Home Cloud Religion: Do’s, Do Not’s, and a Glimpse of Nirvana

Cloud Religion: Do’s, Do Not’s, and a Glimpse of Nirvana

As the cloud is getting more players and interfaces, best and worst practices are emerging. As the market grows and more companies try to plug in, the cloud may benefit from guiding principles.

Similar to new technology movements in the past, a natural process is underway to define “what is good”, which, for some in the industry, equates to “what is open”. Like religion itself, open can be defined in ways that are uplifting, or on the other side of the coin, restricting. Also, we learn again, nothing is free.

Cloud APIs Must Walk on Water

If you’ve been part of a software development project, you know that sometimes it’s hard to get the team to all agree on best practices for interface design, database optimization, or even what technology to use. In this analysis, we take a look at some of the movements in cloud computing that start to lay a framework of good as it relates to this technology.

In this context, API designers for cloud applications need to think ahead and avoid common pitfalls. For several reasons, more than ever before. First, because many people will be accessing your one piece of code. Second, is that in this world of open APIs, it’s easy to compare your code against another.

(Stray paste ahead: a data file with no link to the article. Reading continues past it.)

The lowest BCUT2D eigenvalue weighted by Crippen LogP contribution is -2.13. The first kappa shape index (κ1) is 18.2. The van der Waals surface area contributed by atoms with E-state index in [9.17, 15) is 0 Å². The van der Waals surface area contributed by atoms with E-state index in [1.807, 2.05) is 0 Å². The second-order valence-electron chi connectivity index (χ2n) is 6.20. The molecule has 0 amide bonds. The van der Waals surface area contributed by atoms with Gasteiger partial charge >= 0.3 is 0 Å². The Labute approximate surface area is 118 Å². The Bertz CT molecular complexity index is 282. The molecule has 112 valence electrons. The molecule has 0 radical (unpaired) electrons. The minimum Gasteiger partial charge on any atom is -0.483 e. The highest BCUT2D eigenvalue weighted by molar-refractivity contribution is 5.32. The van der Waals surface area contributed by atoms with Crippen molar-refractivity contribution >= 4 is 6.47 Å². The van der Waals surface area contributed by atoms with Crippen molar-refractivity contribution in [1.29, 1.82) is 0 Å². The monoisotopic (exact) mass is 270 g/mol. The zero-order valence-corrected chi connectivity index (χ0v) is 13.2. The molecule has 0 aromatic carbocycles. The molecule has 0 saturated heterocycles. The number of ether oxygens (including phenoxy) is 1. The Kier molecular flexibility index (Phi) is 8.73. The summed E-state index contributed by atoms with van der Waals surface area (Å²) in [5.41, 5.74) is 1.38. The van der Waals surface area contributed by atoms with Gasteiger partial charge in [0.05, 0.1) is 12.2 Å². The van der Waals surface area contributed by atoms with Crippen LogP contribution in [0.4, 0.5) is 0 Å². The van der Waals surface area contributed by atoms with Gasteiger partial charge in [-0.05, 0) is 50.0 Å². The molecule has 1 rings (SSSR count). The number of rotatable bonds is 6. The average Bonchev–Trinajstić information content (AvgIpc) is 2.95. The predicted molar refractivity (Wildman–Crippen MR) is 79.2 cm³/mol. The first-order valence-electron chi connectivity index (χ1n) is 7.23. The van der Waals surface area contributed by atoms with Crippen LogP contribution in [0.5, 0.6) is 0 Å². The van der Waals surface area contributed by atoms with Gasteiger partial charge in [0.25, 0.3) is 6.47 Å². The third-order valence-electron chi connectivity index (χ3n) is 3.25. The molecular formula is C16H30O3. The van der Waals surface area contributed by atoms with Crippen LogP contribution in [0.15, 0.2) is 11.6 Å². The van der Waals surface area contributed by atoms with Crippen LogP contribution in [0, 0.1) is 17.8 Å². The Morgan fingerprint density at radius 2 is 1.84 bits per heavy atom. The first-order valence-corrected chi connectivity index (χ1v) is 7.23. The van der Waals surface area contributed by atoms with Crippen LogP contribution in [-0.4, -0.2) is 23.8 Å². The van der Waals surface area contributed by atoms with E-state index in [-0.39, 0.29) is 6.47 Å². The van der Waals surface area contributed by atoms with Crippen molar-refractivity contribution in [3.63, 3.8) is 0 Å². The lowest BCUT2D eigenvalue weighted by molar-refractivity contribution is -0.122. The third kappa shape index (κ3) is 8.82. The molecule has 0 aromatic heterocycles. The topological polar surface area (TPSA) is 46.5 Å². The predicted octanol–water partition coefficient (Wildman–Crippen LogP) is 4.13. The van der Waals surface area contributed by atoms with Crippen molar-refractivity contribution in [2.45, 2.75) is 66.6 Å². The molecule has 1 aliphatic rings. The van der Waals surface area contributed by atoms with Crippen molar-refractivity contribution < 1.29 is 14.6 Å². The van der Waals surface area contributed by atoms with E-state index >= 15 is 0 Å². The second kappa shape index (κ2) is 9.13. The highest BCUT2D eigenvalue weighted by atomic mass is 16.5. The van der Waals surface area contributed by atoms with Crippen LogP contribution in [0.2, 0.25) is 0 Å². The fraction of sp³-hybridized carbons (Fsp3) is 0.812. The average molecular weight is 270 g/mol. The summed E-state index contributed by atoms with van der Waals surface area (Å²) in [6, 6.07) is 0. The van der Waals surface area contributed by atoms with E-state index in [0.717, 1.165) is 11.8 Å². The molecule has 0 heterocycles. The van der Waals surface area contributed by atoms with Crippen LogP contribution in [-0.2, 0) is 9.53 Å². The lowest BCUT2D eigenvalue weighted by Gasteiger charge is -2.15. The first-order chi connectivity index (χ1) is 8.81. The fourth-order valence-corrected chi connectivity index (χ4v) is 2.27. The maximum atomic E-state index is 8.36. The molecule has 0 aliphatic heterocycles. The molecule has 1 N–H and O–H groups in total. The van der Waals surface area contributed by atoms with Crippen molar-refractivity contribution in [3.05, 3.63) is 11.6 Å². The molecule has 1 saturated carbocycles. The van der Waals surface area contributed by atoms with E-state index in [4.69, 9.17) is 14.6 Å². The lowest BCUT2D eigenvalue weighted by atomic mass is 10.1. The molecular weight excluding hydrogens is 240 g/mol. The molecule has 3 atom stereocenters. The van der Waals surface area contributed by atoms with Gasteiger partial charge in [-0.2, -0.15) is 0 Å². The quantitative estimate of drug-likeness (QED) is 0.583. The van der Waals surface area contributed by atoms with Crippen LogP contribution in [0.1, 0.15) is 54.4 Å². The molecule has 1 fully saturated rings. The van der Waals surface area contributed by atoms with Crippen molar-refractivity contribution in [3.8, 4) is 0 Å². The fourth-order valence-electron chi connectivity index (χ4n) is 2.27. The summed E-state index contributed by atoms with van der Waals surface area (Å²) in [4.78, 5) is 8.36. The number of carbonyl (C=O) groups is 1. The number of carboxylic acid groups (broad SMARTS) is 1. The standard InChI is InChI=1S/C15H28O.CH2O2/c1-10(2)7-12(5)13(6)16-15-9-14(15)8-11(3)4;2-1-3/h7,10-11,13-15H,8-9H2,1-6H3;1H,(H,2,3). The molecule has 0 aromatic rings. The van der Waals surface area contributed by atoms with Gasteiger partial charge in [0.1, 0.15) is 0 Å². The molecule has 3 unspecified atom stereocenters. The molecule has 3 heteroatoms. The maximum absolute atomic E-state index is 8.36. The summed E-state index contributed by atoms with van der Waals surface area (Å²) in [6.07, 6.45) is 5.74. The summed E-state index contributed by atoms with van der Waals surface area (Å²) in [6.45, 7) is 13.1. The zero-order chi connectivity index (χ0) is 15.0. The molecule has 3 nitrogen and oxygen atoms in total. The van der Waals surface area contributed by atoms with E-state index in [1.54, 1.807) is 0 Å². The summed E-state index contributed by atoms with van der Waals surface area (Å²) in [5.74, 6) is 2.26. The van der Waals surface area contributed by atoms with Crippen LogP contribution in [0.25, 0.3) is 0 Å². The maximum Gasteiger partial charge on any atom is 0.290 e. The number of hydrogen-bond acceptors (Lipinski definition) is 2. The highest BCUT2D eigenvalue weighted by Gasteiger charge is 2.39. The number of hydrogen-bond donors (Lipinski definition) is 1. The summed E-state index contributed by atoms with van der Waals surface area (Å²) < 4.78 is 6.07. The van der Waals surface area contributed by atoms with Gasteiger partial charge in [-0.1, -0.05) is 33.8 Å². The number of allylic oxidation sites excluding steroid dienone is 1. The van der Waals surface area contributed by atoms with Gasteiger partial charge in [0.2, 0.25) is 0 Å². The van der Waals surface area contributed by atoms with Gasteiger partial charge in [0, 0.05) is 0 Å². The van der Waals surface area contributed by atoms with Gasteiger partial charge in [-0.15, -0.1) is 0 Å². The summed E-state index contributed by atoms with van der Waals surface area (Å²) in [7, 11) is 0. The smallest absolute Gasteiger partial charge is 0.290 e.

We notice that data management practices are at the core, and details matter when provisioning in platforms. At the same time that groups are forming to align practices and forms of virtualization and cloud standards, a voice whispers that perhaps this is a free-market problem. People who benefit at solving it, will; others will ignore it or compete directly. We enjoyed this post from Joyent on where standards matter in a practical sense.

In essence, the question raised: If a vendor makes it easy and bakes in the ability to “just do it”, do you know or care about the standards? This seems to mirror an iPhone development paradigm, which is to expect work from the vendor SDK or libraries. The SDK wraps standards implementations, which is done in the way best understood by that vendor.

Do Unto Others as You Would Have Done To You

We know the cloud is big – perhaps it will inevitably be bigger than the Internet itself as it usurps our conception of location, space and time.

Where power forms, rules, groups, and organizations do as well. In information technology there is always tension between open standards and defacto standards. The former are crafted through agreements, the latter through leadership and market dominance.